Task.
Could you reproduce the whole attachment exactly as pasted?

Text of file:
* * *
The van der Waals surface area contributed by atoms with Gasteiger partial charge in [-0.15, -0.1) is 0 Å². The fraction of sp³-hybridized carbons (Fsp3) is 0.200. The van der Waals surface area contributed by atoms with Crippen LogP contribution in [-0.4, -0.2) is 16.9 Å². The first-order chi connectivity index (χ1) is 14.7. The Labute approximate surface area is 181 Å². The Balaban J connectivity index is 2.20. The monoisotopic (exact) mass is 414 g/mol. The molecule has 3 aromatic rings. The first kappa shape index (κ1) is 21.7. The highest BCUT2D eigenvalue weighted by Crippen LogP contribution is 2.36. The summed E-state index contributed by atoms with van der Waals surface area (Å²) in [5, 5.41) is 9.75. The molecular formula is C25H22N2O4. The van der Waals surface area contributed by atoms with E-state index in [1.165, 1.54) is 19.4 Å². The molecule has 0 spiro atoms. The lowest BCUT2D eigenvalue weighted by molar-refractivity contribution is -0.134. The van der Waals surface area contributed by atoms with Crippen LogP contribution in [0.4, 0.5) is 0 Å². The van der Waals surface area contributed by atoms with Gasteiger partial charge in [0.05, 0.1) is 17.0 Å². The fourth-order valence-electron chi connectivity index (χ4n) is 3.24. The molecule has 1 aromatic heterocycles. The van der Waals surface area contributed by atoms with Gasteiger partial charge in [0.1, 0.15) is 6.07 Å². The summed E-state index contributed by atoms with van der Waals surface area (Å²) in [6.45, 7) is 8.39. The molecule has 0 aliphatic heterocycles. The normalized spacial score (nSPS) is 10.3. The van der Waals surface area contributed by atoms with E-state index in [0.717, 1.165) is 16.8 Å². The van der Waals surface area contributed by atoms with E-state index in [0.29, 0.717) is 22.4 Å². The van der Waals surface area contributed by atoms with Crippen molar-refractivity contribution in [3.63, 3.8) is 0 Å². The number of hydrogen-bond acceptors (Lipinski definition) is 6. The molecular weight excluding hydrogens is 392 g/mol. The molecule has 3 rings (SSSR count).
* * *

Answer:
The van der Waals surface area contributed by atoms with Gasteiger partial charge in [-0.15, -0.1) is 0 Å². The fraction of sp³-hybridized carbons (Fsp3) is 0.200. The van der Waals surface area contributed by atoms with Crippen LogP contribution in [-0.4, -0.2) is 16.9 Å². The first-order chi connectivity index (χ1) is 14.7. The Labute approximate surface area is 181 Å². The Balaban J connectivity index is 2.20. The monoisotopic (exact) mass is 414 g/mol. The molecule has 3 aromatic rings. The first kappa shape index (κ1) is 21.7. The highest BCUT2D eigenvalue weighted by Crippen LogP contribution is 2.36. The summed E-state index contributed by atoms with van der Waals surface area (Å²) in [5, 5.41) is 9.75. The molecular formula is C25H22N2O4. The van der Waals surface area contributed by atoms with E-state index in [1.165, 1.54) is 19.4 Å². The molecule has 0 spiro atoms. The lowest BCUT2D eigenvalue weighted by molar-refractivity contribution is -0.134. The van der Waals surface area contributed by atoms with Crippen LogP contribution in [0.4, 0.5) is 0 Å². The van der Waals surface area contributed by atoms with Gasteiger partial charge in [0.05, 0.1) is 17.0 Å². The fourth-order valence-electron chi connectivity index (χ4n) is 3.24. The molecule has 1 aromatic heterocycles. The van der Waals surface area contributed by atoms with Gasteiger partial charge in [0.1, 0.15) is 6.07 Å². The summed E-state index contributed by atoms with van der Waals surface area (Å²) in [6.45, 7) is 8.39. The molecule has 0 aliphatic heterocycles. The normalized spacial score (nSPS) is 10.3. The van der Waals surface area contributed by atoms with E-state index in [0.717, 1.165) is 16.8 Å². The van der Waals surface area contributed by atoms with E-state index in [0.29, 0.717) is 22.4 Å². The van der Waals surface area contributed by atoms with Crippen molar-refractivity contribution in [3.63, 3.8) is 0 Å². The number of hydrogen-bond acceptors (Lipinski definition) is 6. The molecular weight excluding hydrogens is 392 g/mol. The molecule has 3 rings (SSSR count).